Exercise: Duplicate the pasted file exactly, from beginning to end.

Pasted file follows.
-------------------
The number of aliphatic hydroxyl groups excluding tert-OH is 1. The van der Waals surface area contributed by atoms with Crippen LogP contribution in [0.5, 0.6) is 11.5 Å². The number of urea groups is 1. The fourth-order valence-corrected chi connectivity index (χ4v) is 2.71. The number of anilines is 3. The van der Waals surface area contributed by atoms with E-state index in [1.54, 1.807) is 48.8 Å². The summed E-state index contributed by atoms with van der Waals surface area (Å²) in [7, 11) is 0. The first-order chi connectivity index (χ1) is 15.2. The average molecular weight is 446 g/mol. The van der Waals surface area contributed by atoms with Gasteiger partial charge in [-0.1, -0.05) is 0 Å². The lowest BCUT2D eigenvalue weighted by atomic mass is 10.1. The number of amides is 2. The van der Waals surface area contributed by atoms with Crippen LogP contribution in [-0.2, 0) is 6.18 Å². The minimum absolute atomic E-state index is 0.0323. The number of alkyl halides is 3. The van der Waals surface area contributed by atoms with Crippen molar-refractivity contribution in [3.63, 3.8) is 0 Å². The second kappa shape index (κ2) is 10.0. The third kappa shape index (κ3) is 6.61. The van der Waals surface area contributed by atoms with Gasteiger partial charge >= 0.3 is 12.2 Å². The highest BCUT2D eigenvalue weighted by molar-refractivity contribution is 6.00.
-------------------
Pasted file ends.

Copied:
The number of aliphatic hydroxyl groups excluding tert-OH is 1. The van der Waals surface area contributed by atoms with Crippen LogP contribution in [0.5, 0.6) is 11.5 Å². The number of urea groups is 1. The fourth-order valence-corrected chi connectivity index (χ4v) is 2.71. The number of anilines is 3. The van der Waals surface area contributed by atoms with E-state index in [1.54, 1.807) is 48.8 Å². The summed E-state index contributed by atoms with van der Waals surface area (Å²) in [7, 11) is 0. The first-order chi connectivity index (χ1) is 15.2. The average molecular weight is 446 g/mol. The van der Waals surface area contributed by atoms with Gasteiger partial charge in [-0.1, -0.05) is 0 Å². The lowest BCUT2D eigenvalue weighted by atomic mass is 10.1. The number of amides is 2. The van der Waals surface area contributed by atoms with Crippen LogP contribution in [-0.2, 0) is 6.18 Å². The minimum absolute atomic E-state index is 0.0323. The number of alkyl halides is 3. The van der Waals surface area contributed by atoms with Crippen molar-refractivity contribution in [3.63, 3.8) is 0 Å². The second kappa shape index (κ2) is 10.0. The third kappa shape index (κ3) is 6.61. The van der Waals surface area contributed by atoms with Gasteiger partial charge >= 0.3 is 12.2 Å². The highest BCUT2D eigenvalue weighted by molar-refractivity contribution is 6.00.